There have been a lot of mergers this year.
The first quarter of 2014 was the busiest first quarter for U.S. M&A activity since the first quarter of 2007, according to MergerMarket.
The first quarter also saw the largest aggregate deal value since 2007 and the largest average deal size since 2009.
And in the second quarter, there have been three U.S. merger proposals worth at least $US40 billion.
On April 22, Valeant made its first offer for Allergan, which was worth about $US46 billion, and has twice increased its offer for the Botox-maker. Valeant’s deal raises a number of issues for the pharmaceutical industry, which we discussed at length last week.
On May 18, AT&T reached an agreement to acquire DirecTV for $US95 per share. The offer represented a total transaction value of $US67.1 billion.
And just yesterday, medical device-maker Medtronic agreed to acquire Covidien in a deal worth $US42.9 billion that also involves a controversial “tax inversion” plan.
The Medtronic-Covidien mega merger also comes amid at least three deal announcements this morning worth more than $US1 billion.
And today’s deals also follow last Friday’s announcement that Priceline would buy OpenTable for $US2.6 billion.
Recent reports have also said that Sprint is getting close to buying T-Mobile for more than $US30 billion.
And let’s not forget about Comcast’s $US45 billion deal to buy Time Warner announced in February, which proposed to create the nation’s largest cable company, which customers probably won’t be crazy about. And neither are some U.S. lawmakers.
This chart from FactSet shows the number of deals and the aggregate deal value over the last 15 months.
As you can see in this chart from FactSet, volume and value have both been elevated in 2014 compared to last year.
But it’s the mega deals that really get people’s attention.
In today’s Wall Street Journal, two separate articles discuss the possibility of further consolidation in the cable and media space.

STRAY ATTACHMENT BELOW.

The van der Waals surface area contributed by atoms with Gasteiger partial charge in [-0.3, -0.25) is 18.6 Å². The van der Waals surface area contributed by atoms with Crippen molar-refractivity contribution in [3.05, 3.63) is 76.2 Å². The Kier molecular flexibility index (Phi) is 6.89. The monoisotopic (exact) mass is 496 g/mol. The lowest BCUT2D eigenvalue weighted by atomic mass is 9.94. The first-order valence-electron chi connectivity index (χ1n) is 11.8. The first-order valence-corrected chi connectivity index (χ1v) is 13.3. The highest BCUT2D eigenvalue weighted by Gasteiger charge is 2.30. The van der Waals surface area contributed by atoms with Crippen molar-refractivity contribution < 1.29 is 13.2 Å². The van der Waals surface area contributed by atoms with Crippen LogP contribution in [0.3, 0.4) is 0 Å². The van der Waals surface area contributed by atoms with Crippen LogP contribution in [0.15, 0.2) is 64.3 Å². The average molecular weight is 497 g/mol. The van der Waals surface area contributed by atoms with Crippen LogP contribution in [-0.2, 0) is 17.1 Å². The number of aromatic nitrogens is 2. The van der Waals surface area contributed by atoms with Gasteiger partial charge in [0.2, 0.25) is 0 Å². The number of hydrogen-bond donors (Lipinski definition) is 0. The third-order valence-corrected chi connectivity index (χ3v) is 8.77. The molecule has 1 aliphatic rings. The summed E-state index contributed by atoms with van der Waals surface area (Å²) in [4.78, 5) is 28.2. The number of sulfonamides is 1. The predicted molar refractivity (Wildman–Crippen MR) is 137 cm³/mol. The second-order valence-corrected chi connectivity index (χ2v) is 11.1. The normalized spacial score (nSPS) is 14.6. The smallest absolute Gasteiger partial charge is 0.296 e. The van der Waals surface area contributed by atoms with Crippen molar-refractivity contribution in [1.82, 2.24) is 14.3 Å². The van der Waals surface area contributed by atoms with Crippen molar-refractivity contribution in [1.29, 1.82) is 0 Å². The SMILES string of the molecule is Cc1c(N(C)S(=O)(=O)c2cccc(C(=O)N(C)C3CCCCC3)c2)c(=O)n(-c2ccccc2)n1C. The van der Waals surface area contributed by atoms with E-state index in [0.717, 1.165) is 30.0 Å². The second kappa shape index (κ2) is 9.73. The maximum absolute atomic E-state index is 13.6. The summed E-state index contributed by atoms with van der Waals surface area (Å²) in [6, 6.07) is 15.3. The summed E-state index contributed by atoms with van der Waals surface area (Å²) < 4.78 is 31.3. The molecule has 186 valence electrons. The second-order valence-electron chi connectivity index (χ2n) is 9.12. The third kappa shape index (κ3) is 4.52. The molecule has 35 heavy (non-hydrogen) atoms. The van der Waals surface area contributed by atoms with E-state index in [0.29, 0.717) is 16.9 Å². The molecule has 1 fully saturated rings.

Miriam Gottfried’s Heard on the Street column said it could be the right time for CBS and Viacom, which split in 2006, to get back together.
Meanwhile Amol Sharma and Keach Hagey report that smaller TV channel owners like AMC Networks and Scripps Networks could benefit from being acquired by a larger company.
But this increase in deal activity does not come as a complete surprise.
Reports from financial advisory firms American Appraisal and KPMG said that M&A activity in 2014 was expected to be strong.
American Appraisal said it expected consolidation across industries to increase deal volumes in 2014.
KPMG said 63% of the more than 1,000 M&A professionals surveyed expected their company or their clients to initiate at least one acquisition in 2014.
With the stock market near record highs, companies are also using their stock prices to finance deals, a la Facebook’s $US19 billion acquisition of WhatsApp, which was comprised of 75% stock and 25% cash.
Interest rates and overall market volatility also remain low, making it easy for companies to borrow money to finance large acquisitions.
Don’t be surprised to see even more merger activity this year.